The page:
So, how do you discern exactly what type of finish your floor has?
Most pre-finished floors installed these days have polyurethane surface finishes or a water-based urethane type of finish. The purpose of the finish is to provide protection from harmful agents while allowing the floor to appear shiny and bright. If you pour a very small amount of paint remover in an unassuming corner on your floor, the finish will bubble indicating a polyurethane coating.
Another popular finish consists of an acrylic, oil or wax penetrating seal. Unlike the bright, glossy look of a polyurethane finish, oils and waxes create a satin or matte appearance. A penetrating seal is easily spotted; if you can feel the wood grain on the floor’s surface, it is most likely a penetrating seal. Paint remover has no effect on this finish; you will need wax stripper or ammonia. These agents will cause the wood’s surface to whiten indicating the finish type. Penetrating seals, as the name suggests, penetrate the surface and protect hardwoods from within.
Now that we have determined your floor’s finish, we can move on to the important issue of maintaining your finish.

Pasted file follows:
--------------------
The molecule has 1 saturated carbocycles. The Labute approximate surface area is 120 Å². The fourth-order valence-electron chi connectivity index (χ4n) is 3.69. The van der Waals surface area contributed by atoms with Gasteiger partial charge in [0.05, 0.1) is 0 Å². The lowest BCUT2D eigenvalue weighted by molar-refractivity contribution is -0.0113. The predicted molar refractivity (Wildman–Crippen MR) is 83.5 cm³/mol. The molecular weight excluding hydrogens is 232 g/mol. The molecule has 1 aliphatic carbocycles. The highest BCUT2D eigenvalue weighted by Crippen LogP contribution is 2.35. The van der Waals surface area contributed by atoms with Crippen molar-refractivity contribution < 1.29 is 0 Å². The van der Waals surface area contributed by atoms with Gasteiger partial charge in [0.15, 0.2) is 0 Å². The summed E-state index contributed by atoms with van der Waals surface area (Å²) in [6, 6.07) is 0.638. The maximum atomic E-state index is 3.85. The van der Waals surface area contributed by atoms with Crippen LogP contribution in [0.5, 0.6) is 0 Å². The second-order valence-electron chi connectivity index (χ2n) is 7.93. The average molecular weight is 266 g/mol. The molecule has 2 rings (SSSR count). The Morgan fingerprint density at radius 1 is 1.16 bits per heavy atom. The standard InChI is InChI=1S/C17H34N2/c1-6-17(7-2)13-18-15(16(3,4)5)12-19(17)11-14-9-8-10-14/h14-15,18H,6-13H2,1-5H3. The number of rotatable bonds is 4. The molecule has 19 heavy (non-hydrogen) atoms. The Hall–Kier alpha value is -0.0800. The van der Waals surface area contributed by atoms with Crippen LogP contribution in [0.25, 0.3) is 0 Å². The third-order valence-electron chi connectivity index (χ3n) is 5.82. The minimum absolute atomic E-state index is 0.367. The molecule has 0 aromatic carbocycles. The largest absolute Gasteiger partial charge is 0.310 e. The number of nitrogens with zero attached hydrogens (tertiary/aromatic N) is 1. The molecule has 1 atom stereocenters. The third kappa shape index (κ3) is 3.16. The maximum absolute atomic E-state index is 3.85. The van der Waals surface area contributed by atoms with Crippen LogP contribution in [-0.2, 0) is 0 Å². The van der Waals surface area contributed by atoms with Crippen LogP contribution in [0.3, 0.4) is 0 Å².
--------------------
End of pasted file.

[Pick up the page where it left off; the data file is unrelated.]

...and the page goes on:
Damp mopping is an oft-advised method for cleaning your floor. That said, there are more than a few dissenting opinions regarding this method. Water will stain your floor if the condition of the finish is poor. This applies primarily to polyurethane finishes. It is unlikely water would penetrate oil and wax finishes. Water should only be used if your finish is in good condition. Damp mopping is widely regarded as the fastest and best way to clean your floor’s finish. We recommend utilizing a pH wood cleaner with water; other products are acceptable if recommended by the manufacturer.
Going over your floor’s surface with a damp mop which is half-dry is fine; however, be careful not to mop excessively. Ensure your floor’s seal is in good to excellent condition before employing a more aggressive approach.
You may also have heard that vinegar is recommended for cleaning your floor. Unfortunately, this is a common misconception. Vinegar will not remove soil or grease and makes a poor cleaning agent.